Congress honors Frederick Douglass, 19th century orator, statesman and abolitionist


To honor Frederick Douglass, President Obama recently signed into law a bill allowing the District of Columbia its first statue in the United States Capitol’s Emancipation Hall. The hall itself was named in 2007 in honor of the slaves who helped build the Capitol.

The fight to end slavery in America could not have found a more eloquent and vocal ally than Frederick Douglass, orator, statesman and abolitionist. In 1852, the leading citizens of Rochester, New York, where Douglass lived and published the abolitionist paper, The North Star, asked him to give a speech as part of their 4th of July celebrations. Douglass delivered a scathing attack on the institution of American slavery.

“What to the American slave is your Fourth of July? I answer. It is a day that reveals to him more than all other days of the year, the gross injustice and cruelty to which he is the constant victim. To him your celebration is a sham; your boasted liberty an unholy license; your national greatness, swelling vanity; your sounds of rejoicing are empty and heartless; your shouts of liberty and equality, hollow mock; your prayers and hymns, your sermons and thanksgivings, with all your religious parade and solemnity, are to him mere bombast, fraud, deception, impiety, and hypocrisy – a thin veil to cover up crimes which would disgrace a nation of savages. There is not a nation of the earth guilty of practices more shocking and bloody than are the people of these United States at this very hour.”

For college students studying the abolitionist movement leading up to the Civil War, Questia, the premier online research and digital library tool for students, is able to offer its scholarly users:

  • More than 2,700 books on the life and times of Frederick Douglass
  • More than 500 magazine articles and 600 newspaper articles that explore slavery and civil rights
  • 400 academic journal articles profiling African American activists and the writings of Douglass

Representative Eleanor Holmes Norton said in a statement, “This placement will be a fitting tribute to one of the nation’s most important human rights heroes.”  180 statues and busts are featured in the U.S. Capitol, but only two depict African Americans: Dr. Martin Luther King Jr. and Sojourner Truth.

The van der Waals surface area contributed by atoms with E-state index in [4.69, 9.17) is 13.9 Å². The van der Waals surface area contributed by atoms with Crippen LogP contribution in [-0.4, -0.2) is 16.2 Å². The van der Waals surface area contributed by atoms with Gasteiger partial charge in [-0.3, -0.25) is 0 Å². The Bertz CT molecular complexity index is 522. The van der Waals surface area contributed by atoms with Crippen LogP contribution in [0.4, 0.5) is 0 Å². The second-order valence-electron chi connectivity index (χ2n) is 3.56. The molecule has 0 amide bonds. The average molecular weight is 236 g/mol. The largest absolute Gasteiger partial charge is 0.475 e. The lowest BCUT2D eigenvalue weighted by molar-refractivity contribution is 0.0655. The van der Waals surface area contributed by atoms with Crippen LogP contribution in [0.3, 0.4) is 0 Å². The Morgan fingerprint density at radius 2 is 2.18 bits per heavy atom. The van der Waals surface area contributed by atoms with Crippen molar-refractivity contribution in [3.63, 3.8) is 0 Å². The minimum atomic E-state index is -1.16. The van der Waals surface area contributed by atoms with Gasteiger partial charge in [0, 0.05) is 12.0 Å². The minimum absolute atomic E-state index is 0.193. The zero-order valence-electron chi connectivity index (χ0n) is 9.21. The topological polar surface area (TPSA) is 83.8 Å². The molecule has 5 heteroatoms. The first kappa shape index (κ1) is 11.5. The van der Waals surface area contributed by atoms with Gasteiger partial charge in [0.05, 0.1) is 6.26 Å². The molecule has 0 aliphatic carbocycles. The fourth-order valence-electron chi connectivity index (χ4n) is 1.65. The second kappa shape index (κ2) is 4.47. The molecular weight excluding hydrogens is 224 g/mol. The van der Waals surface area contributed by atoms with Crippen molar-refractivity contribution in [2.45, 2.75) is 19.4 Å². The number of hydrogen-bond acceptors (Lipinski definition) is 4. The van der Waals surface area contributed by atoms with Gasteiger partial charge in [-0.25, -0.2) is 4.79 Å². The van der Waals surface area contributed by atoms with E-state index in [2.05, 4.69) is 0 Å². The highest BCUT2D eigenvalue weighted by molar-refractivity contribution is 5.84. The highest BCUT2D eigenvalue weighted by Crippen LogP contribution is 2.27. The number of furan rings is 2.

Douglass worked tirelessly to end slavery in the United States and President Abraham Lincoln reportedly told the abolitionist leader on one occasion, “Douglass, I hate slavery as much as you do, and I want to see it abolished altogether.”   During the reconstruction era, Douglass was appointed to several political positions, including chargé d’affaires for the Dominican Republic. Douglass was appointed by President Ulysses S. Grant to serve on the District of Columbia’s Legislative Council in 1872. He died suddenly in 1895 in Washington D.C.

Douglass’ best-known written work is his first autobiography, Narrative of the Life of Frederick Douglass, an American Slave, published in 1845. The book became a bestseller  was reprinted nine times, and later translated into French and Dutch and also published in Europe.

During his remarkable life, Douglass went on to champion not just the abolition of slavery, but women’s rights, Irish independence, and equal pay.

If not already a member, you can try Questia free for one day and conduct research into the history of the abolitionist movement and the American Civil War.

For example, on abolitionists, you’ll find a detailed list of scholarly publications including:

  • 4,612 books
  • 415 academic journal articles
  • 403 magazine articles
  • 575 newspaper articles
  • 32 encyclopedia articles

On slavery in America, you’ll find:

  • 11,788 books
  • 1,654 academic journal articles
  • 2,354 magazine articles
  • 3,206 newspaper articles
  • 32 encyclopedia articles

On the Emancipation Proclamation, you’ll find:

  • 2,802 books
  • 154 academic journal articles
  • 270 magazine articles
  • 491 newspaper articles
  • 11 encyclopedia articles

And on the American Civil War, you’ll find:

  • 25,979 books
  • 6,020 academic journal articles
  • 10,075 magazine articles
  • 21,904 newspaper articles
  • 590 encyclopedia articles

Below are just some of our many popular books and articles on Frederick Douglass, abolitionism and slavery that you’ll find on Questia:

Understanding Frederick Douglass: Toward a New Synthesis Approach to the Birth of Modern American Journalism
By Mindich, David T. Z.

Frederick Douglass, Booker T. Washington, and John Edward Bruce: The Relationship of a Militant Black Journalist with the “Father of Civil Rights,” and the “Wizard of Tuskegee.”
By L, Ralph

“The Republic of Letters”: Frederick Douglas, Ireland, and the Irish Narratives
By Sweeney, Fionnghuala

Final Freedom: The Civil War, the Abolition of Slavery, and the Thirteenth Amendment
By Michael Vorenberg

The Great Silent Army of Abolitionism: Ordinary Women in the Antislavery Movement
By Julie Roy Jeffrey

Lay My Burden Down: A Folk History of Slavery
By B. A. Botkin

For further scholarly research, try searching for Frederick Douglass, abolitionism, slavery and other related topics on Questia.

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